Strengthening food systems in Pakistan
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Strengthening food systems in Pakistan16 July 2021
Achieving food security and nutrition for all goes beyond eliminating hunger – which is a high priority under the Sustainable Development Goals (SDGs) 2030 agenda.
SDG2 – ‘End hunger, achieve food security and improved nutrition, and promote sustainable agriculture’ – is a task challenging but achievable. With less than 10 years remaining to achieve the target, global trends portray a skewed scenario. There is a growing realization at the global and national level to have food systems and nutrition for growth pathways to approach Agenda 2030. Both pathways (food systems and growth) shall ensure pro-poor and inclusive outcomes.
The State of Food Security and Nutrition in the World 2021 reported that more than half of the world’s undernourished are found in Asia (418 million). In Pakistan, nutrition and a looming concern of obesity emerging alongside put more pressure on social, economic, and public health efforts. Covid-19 has exposed vulnerabilities and inadequacies making nutrition a more complex challenge now.
Pakistan has become a staple food surplus country with overall food availability being relatively stable yet expressing low dietary diversity. On the standard required level of dietary diversity (five categories of food commodities from amongst 10 at a population level), a study in rural Sindh, for instance, notes only 20 percent of pregnant women having dietary diversity (Lander, 2019). On the contrary, among the same group in urban Islamabad it was noted to be at 89 per cent (Ali, 2014). While this contrasting situation may be partly owing to better awareness, yet availability of a variety of food products in urban environments could be another important factor. Today Pakistan’s food chains are linear and extend mainly from rural to urban areas, thus warranting structural transformation.
An assessment of complementary feeding (NIPS, 2017) indicates that in Pakistan (both rural and urban areas with different income quintiles), poor feeding practices exist owing to poor knowledge, negative beliefs, and perceptions, as well as family’s financial situation. Further studies inform that, although these factors may operate to some degree in some areas, low demand for a specific food is rather related to, or caused by, cost and affordability (Cost of Diet Analysis, 2018). Thus, addressing affordability would be key to improving the average diet in Pakistan, which will require improving overall competitiveness of the food chains.
Policy and public-sector efforts continue to concentrate on supporting staple food production, managing its availability (public procurement and storage) and influencing affordability (through subsidies and price control). Along these lines, Pakistan’s food security policy has remained focused on staples. It is time to divert attention to taking a holistic approach. Achieving food security and reducing malnutrition through this approach will require development of dynamic and inclusive agricultural value chains, improved food access and enhance demand for affordable nutritious food products and create an enabling environment around food systems.
The demand side is particularly weak. To strengthen the pull effect factor, warranting rigorously enhanced awareness on the significance of improved nutrition, dietary diversity, consumption of nutrient-dense foods, improving facilities both at the country level and the consumer level. It will in turn require leveraging private-sector investment in spearheading nutrition awareness campaigns and exploring the link between social safety nets and nutrition outcomes. At the same time linking subsidy to nutritional outcome and to improve affordability for the poor and vulnerable is also critical.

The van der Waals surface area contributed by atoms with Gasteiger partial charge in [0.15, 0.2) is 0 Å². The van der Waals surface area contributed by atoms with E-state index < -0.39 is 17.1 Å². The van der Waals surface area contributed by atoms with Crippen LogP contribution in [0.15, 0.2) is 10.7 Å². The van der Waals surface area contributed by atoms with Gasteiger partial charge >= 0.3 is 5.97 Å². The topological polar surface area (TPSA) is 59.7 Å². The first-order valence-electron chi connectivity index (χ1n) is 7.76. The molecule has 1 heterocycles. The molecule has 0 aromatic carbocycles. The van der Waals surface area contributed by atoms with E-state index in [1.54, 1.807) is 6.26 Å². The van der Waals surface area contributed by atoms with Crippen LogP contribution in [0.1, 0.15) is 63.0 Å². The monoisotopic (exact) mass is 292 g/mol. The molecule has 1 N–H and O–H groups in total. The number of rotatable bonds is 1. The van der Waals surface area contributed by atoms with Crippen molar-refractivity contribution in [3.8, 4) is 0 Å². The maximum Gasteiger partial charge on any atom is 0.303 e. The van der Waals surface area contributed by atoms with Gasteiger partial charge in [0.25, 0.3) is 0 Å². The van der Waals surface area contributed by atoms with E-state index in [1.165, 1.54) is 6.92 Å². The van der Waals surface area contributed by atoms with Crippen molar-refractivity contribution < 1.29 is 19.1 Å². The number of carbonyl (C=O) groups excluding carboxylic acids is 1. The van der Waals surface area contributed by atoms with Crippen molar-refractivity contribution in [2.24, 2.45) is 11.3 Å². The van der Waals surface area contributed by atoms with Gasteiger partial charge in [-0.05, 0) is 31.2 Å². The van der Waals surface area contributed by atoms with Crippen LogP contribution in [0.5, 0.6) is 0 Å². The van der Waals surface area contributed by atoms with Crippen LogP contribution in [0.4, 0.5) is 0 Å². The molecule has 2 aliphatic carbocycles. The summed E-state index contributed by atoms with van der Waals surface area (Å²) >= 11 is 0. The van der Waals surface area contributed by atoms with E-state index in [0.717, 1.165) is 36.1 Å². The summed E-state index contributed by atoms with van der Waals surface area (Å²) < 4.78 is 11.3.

To generate social and economic dividends, it is important to prioritize and upgrade supply chains of nutritious food from start to end, making them efficient and competitive. To this end, policies must incentivize value chain upgradation through investment in all functions including input supply, production, processing and marketing.
In the policy spectrum, it is important to foster a simplified compliance and taxation regime; redirect subsidy schemes making it more direct; focus on quality assurance; deregulate prices to encourage investment in quality improvement; and, introduce safety nets (crop, produce and livestock insurance schemes). Institutional reforms are essential and should go hand in hand with policy reforms. It is critical to define the mandate and institutional anchorage for nutrition outcomes, strengthen R&D for nutrition, budget allocation, support public-private partnerships, enforce nutrition-related regulation including salt iodization, compulsory breastfeeding, food fortification and mainstream nutrition in development planning. In addition, national dietary guidelines need to be translated into local contexts, harmonizing these with local endowments and cuisines.
Contemporary global efforts are important. Of special reference are the two international summits to be organized in 2021 – the Food Systems Summit and Nutrition for Growth – which are both basically taking a systems approach to tackle food insecurity and malnutrition. The Food and Agriculture Organization (FAO), IFAD and World Food Programme (WFP), having comparative advantage, are actively supporting the government of Pakistan to consolidate the opportunities and priorities of the country’s food systems going forward. It is critical to make food systems inclusive, pro-poor and to ensure that markets work for poor.
This article was originally published by International News Pakistan.
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